Hashtag raises awareness about different forms of domestic abuse
When most people think of domestic abuse, they picture hitting, slapping, shoving — something that leaves a mark. In reality, abuse comes in many forms, and a new viral hashtag is raising awareness for all the other ways a partner can be harmed by someone they love.
Yesterday on Twitter, writer Zahira Kelly started the hashtag #MaybeHeDoesntHitYou with a series of tweets listing hypothetical scenarios indicative of verbal and emotional abuse. “Maybe he doesn’t hit you,” reads one, “He just complains about your belly after you had his kids.”
Before long, the hashtag took off, and hundreds of people — both women and men — started sharing stories of abusive partners and relationships. Reading through the tweets, they cover everything from verbal abuse to emotional abuse to various forms of manipulation and controlling behaviors. Many of them even confront the way abusers often degrade victims and make them feel unworthy of being loved or incapable of leaving the relationship.
The hashtag isn’t the first to draw attention to the issue of domestic abuse. In 2014, the hashtag #WhyIStayed went viral after Baltimore Ravens player Ray Rice was seen assaulting his partner in leaked footage from an elevator. The hashtags started for different reasons, but both are a means of educating people about the various signs of domestic abuse and changing the culture of victim-blaming that currently surrounds issues of abuse in relationships.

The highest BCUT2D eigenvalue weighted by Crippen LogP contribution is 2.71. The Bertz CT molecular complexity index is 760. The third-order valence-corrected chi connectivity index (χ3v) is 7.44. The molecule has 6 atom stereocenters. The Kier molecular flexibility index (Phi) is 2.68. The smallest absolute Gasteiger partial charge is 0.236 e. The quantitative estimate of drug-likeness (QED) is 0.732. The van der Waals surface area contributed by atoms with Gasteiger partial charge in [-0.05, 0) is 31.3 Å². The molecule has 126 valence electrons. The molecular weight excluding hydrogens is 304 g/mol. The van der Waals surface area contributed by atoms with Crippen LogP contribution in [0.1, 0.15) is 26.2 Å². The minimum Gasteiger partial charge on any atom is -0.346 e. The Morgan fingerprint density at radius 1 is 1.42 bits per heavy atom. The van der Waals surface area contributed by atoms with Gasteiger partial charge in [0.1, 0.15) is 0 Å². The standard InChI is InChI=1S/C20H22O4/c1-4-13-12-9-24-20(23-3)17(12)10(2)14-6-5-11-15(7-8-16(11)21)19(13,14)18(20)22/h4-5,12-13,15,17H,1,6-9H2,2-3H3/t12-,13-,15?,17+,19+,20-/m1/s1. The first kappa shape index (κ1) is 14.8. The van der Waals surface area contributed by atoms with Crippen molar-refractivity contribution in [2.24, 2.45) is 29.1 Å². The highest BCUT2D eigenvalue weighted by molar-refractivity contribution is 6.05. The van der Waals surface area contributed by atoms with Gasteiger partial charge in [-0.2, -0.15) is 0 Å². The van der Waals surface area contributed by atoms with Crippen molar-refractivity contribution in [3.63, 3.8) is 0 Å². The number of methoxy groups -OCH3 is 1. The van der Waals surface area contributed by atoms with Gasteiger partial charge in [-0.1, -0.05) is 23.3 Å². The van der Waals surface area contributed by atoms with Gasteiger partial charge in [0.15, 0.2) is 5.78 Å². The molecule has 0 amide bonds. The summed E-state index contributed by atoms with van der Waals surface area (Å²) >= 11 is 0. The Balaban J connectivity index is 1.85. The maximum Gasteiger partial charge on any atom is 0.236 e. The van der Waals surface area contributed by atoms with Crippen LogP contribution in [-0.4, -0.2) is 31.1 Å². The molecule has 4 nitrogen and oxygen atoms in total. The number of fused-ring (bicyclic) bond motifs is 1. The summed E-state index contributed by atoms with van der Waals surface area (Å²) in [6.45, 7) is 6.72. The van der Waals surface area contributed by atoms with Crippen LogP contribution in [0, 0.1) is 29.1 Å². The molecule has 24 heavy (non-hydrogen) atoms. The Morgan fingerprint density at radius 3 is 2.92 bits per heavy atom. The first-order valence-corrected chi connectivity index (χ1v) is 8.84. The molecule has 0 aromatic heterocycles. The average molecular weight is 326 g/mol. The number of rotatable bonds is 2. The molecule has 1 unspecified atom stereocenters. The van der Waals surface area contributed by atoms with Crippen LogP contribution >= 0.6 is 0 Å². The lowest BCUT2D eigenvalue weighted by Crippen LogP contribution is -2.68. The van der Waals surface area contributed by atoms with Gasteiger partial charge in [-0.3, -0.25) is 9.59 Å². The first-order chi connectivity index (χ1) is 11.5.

According to the nonprofit Safe Horizons, one in four women will experience some form of domestic violence in her lifetime, and over three million men in the U.S. alone are victims of physical assaults by their partners. Also troubling is the fact that over three million children witness domestic abuse in their homes every single year. I would know, because I was one of them.
I grew up with an abuser. My father was physically and verbally abusive towards my mom, and while he never laid a hand on us kids, my siblings and I all carry the scars of growing up witnessing the manipulation, controlling ways, and degradation that played out in our most formative years. My mom left when I was nine, and took us with her, but that doesn’t make it go away. That doesn’t solve the lingering issues. It’s taken tons of therapy and hard work to overcome the patterns I learned in my youth and figure out how to have a healthy relationship. For people who don’t have the privilege of help or treatment, sometimes that healing never happens.
If there’s one good thing that comes from starting this conversation, it’s educating people about the many forms abuse can take and letting survivors know they aren’t alone. Abusers try to isolate their victims and make them feel like they deserve the treatment they’re getting. When we share our stories, we reveal the lies they tell and we gain strength from coming together in an environment of respect and understanding. Hopefully these conversations can lead to meaningful change that helps people in abusive situations of all forms.
If you or someone you know is a victim of domestic abuse, visit Safe Horizons for a toll free help hotline and a list of places to seek support.
This article was originally published on